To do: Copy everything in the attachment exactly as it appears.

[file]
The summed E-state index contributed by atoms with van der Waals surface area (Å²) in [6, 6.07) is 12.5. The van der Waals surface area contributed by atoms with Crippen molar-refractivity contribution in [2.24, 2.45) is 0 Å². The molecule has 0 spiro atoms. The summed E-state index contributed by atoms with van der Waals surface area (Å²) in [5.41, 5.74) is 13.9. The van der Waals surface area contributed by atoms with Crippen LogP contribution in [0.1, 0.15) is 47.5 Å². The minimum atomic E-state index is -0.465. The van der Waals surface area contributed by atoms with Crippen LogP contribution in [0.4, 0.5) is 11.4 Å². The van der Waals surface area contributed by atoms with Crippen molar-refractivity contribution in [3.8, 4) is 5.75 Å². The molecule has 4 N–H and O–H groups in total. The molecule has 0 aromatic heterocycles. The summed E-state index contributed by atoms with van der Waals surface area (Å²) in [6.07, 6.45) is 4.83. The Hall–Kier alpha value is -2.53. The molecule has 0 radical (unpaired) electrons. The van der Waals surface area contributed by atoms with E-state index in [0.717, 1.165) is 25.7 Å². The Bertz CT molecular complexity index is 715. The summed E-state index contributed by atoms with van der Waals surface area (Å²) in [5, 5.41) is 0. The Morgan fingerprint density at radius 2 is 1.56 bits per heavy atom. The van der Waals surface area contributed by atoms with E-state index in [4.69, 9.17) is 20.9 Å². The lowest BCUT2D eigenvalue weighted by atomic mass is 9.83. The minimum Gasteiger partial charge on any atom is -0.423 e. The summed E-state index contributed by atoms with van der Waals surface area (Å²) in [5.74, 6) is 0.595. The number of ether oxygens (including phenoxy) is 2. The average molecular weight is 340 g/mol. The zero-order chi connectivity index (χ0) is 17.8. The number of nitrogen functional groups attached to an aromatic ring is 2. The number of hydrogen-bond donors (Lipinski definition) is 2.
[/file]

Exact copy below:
The summed E-state index contributed by atoms with van der Waals surface area (Å²) in [6, 6.07) is 12.5. The van der Waals surface area contributed by atoms with Crippen molar-refractivity contribution in [2.24, 2.45) is 0 Å². The molecule has 0 spiro atoms. The summed E-state index contributed by atoms with van der Waals surface area (Å²) in [5.41, 5.74) is 13.9. The van der Waals surface area contributed by atoms with Crippen LogP contribution in [0.1, 0.15) is 47.5 Å². The minimum atomic E-state index is -0.465. The van der Waals surface area contributed by atoms with Crippen LogP contribution in [0.4, 0.5) is 11.4 Å². The van der Waals surface area contributed by atoms with Crippen molar-refractivity contribution in [3.8, 4) is 5.75 Å². The molecule has 4 N–H and O–H groups in total. The molecule has 0 aromatic heterocycles. The summed E-state index contributed by atoms with van der Waals surface area (Å²) in [6.07, 6.45) is 4.83. The Hall–Kier alpha value is -2.53. The molecule has 0 radical (unpaired) electrons. The van der Waals surface area contributed by atoms with E-state index in [0.717, 1.165) is 25.7 Å². The Bertz CT molecular complexity index is 715. The summed E-state index contributed by atoms with van der Waals surface area (Å²) in [5, 5.41) is 0. The Morgan fingerprint density at radius 2 is 1.56 bits per heavy atom. The van der Waals surface area contributed by atoms with E-state index in [4.69, 9.17) is 20.9 Å². The lowest BCUT2D eigenvalue weighted by atomic mass is 9.83. The minimum Gasteiger partial charge on any atom is -0.423 e. The summed E-state index contributed by atoms with van der Waals surface area (Å²) in [5.74, 6) is 0.595. The number of ether oxygens (including phenoxy) is 2. The average molecular weight is 340 g/mol. The zero-order chi connectivity index (χ0) is 17.8. The number of nitrogen functional groups attached to an aromatic ring is 2. The number of hydrogen-bond donors (Lipinski definition) is 2.